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Another way to ease the import of twisted-up (and thus hard to import back into mitochondria) allotopically-expressed proteins is through the introduction of special 'bracing bars' called inteins into them, to hold apart their snarling bends and kinks - an idea first proposed by Dr. de Grey in a 2000 paper in Trends in Biotechnology. After some preliminary work done by Japanese scientists, the University of Zaragoza's Dr. Antonio Enriquez has now picked up the ball, and described his early work with mitochondrial protein inteins during the meeting. In addition to the work on allotopic expression, two presentations at SENS3 covered progress on entirely novel ways of overcoming the problem of mitochondrial mutations. Dr. Volkmar Weissig of Northeastern University reported the import of whole new mitochondria into the cell, an effect that had actually previously been reported by Jerry Shay’s group in 1982 – and then forgotten! – but which Dr. Enriquez was able to confirm in his own lab. Finally, Dr. Samit Adhya of the Division of Molecular and Human Genetics at the Indian Institute of Chemical Biology is pursuing yet another innovative approach, in which he proposes to dispense with the need for mitochondrial DNA altogether, by instead providing the mitochondrial protein-making machinery directly with the "working instructions" (messenger RNA) that it normally receives in the form of a transcribed copy of the mitochondrial DNA. Dr. Adhya’s work borrows a trick used by a single-celled organism called Leishmania tropica to move messenger RNA into the mitochondria. He provided evidence that RNA imported into the mitochondria of human cells using this technique works as it should by introducing antisense RNA - RNA that is designed as a mirror-matched copy of the original, to which it binds and which it thereby inactivates. Introducing this antisense RNA exerted effects similar to those seen in people with defective copies of the genes that he had effectively kept from functioning as sources of mitochondrial proteins, supporting their functionality as silencing RNA. As with Dr. Corral-Debrinski's work, the next step will be to introduce functional RNA into animal models with dysfunctional mitochondrial genes, to see if it can restore normal function.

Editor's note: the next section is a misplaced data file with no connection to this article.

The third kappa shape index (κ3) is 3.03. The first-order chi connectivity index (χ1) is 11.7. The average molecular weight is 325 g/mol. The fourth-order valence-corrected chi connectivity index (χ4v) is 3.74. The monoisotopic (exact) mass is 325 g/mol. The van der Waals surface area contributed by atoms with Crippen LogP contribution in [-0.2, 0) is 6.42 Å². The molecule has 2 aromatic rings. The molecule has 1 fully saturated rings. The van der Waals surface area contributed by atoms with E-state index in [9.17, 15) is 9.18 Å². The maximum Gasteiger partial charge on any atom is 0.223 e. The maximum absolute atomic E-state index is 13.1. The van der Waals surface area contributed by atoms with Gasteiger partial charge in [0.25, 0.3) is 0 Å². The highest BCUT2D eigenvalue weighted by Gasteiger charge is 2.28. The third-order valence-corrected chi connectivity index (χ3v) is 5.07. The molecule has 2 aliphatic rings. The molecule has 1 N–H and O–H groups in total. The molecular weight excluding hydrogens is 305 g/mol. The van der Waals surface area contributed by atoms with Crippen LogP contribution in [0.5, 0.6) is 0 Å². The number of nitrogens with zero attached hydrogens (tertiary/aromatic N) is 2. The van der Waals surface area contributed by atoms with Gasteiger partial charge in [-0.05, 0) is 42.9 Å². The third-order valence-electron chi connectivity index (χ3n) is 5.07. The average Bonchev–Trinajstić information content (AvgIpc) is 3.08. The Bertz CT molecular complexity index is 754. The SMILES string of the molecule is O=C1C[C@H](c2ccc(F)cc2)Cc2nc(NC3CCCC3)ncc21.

Further Reading S. Ellouze, C. Bonnet, S. Augustin, V. Kaltimbacher, V. Forster, M. Simonutti, J-A. Sahel, M. CorralDebrinski. “Allotopic mRNA localization to the mitochondrial surface: a tool for rescuing respiration deficiencies.” Rejuvenation Res. 2007 Sep;10(Suppl1):S24(Abs 23). J.A. Enriquez. “Inteins and allotopic expression of mtDNA encoded proteins” Rejuvenation Res. 2007 Sep;10(Suppl1):S28(Abs 36). V. Weissig, E. Katrangi, S.V. Boddapati, G.G.M. D'Souza. “Manipulating (rejuvenating?) the mitochondrial genome” Rejuvenation Res. 2007 Sep;10(Suppl1):S50(Abs 124). S. Mukherjee, B. Mahata, B. Mahato, S. Adhya. “Use of a parasite-derived protein complex to modulate the function of mitochondria in human cells.” Rejuvenation Res. 2007 Sep;10(Suppl1):S19(Abs 2)